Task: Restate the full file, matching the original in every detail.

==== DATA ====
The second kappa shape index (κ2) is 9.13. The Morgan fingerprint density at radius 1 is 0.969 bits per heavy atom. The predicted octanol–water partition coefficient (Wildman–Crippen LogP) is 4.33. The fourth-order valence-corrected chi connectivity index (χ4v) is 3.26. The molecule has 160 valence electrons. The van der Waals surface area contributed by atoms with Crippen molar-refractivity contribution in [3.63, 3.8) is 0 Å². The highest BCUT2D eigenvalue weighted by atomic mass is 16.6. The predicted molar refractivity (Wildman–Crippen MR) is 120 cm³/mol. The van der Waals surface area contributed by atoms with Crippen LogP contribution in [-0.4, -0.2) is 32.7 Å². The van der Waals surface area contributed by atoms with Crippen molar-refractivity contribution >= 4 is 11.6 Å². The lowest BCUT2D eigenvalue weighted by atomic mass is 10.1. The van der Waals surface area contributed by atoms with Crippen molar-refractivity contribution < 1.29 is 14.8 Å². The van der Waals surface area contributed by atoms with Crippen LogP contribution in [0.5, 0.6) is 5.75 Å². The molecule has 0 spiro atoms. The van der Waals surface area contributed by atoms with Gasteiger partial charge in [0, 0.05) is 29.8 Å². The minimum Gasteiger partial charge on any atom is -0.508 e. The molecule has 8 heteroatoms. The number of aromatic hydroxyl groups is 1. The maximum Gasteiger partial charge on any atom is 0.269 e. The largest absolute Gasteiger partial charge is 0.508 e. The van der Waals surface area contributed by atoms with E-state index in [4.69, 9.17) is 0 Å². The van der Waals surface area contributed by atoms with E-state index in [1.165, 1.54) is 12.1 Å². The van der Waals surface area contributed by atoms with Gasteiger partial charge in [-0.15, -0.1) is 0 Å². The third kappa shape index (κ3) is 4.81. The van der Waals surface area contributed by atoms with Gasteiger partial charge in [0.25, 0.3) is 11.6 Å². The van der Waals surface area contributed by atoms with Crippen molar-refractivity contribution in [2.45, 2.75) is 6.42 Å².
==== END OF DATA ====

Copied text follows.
The second kappa shape index (κ2) is 9.13. The Morgan fingerprint density at radius 1 is 0.969 bits per heavy atom. The predicted octanol–water partition coefficient (Wildman–Crippen LogP) is 4.33. The fourth-order valence-corrected chi connectivity index (χ4v) is 3.26. The molecule has 160 valence electrons. The van der Waals surface area contributed by atoms with Crippen molar-refractivity contribution in [3.63, 3.8) is 0 Å². The highest BCUT2D eigenvalue weighted by atomic mass is 16.6. The predicted molar refractivity (Wildman–Crippen MR) is 120 cm³/mol. The van der Waals surface area contributed by atoms with Crippen LogP contribution in [-0.4, -0.2) is 32.7 Å². The van der Waals surface area contributed by atoms with Crippen molar-refractivity contribution >= 4 is 11.6 Å². The lowest BCUT2D eigenvalue weighted by atomic mass is 10.1. The van der Waals surface area contributed by atoms with Crippen molar-refractivity contribution < 1.29 is 14.8 Å². The van der Waals surface area contributed by atoms with Crippen LogP contribution in [0.5, 0.6) is 5.75 Å². The molecule has 0 spiro atoms. The van der Waals surface area contributed by atoms with Gasteiger partial charge in [0, 0.05) is 29.8 Å². The minimum Gasteiger partial charge on any atom is -0.508 e. The molecule has 8 heteroatoms. The number of aromatic hydroxyl groups is 1. The maximum Gasteiger partial charge on any atom is 0.269 e. The largest absolute Gasteiger partial charge is 0.508 e. The van der Waals surface area contributed by atoms with E-state index in [4.69, 9.17) is 0 Å². The van der Waals surface area contributed by atoms with E-state index in [1.165, 1.54) is 12.1 Å². The van der Waals surface area contributed by atoms with Gasteiger partial charge in [-0.15, -0.1) is 0 Å². The third kappa shape index (κ3) is 4.81. The van der Waals surface area contributed by atoms with Gasteiger partial charge in [0.25, 0.3) is 11.6 Å². The van der Waals surface area contributed by atoms with Crippen molar-refractivity contribution in [2.45, 2.75) is 6.42 Å².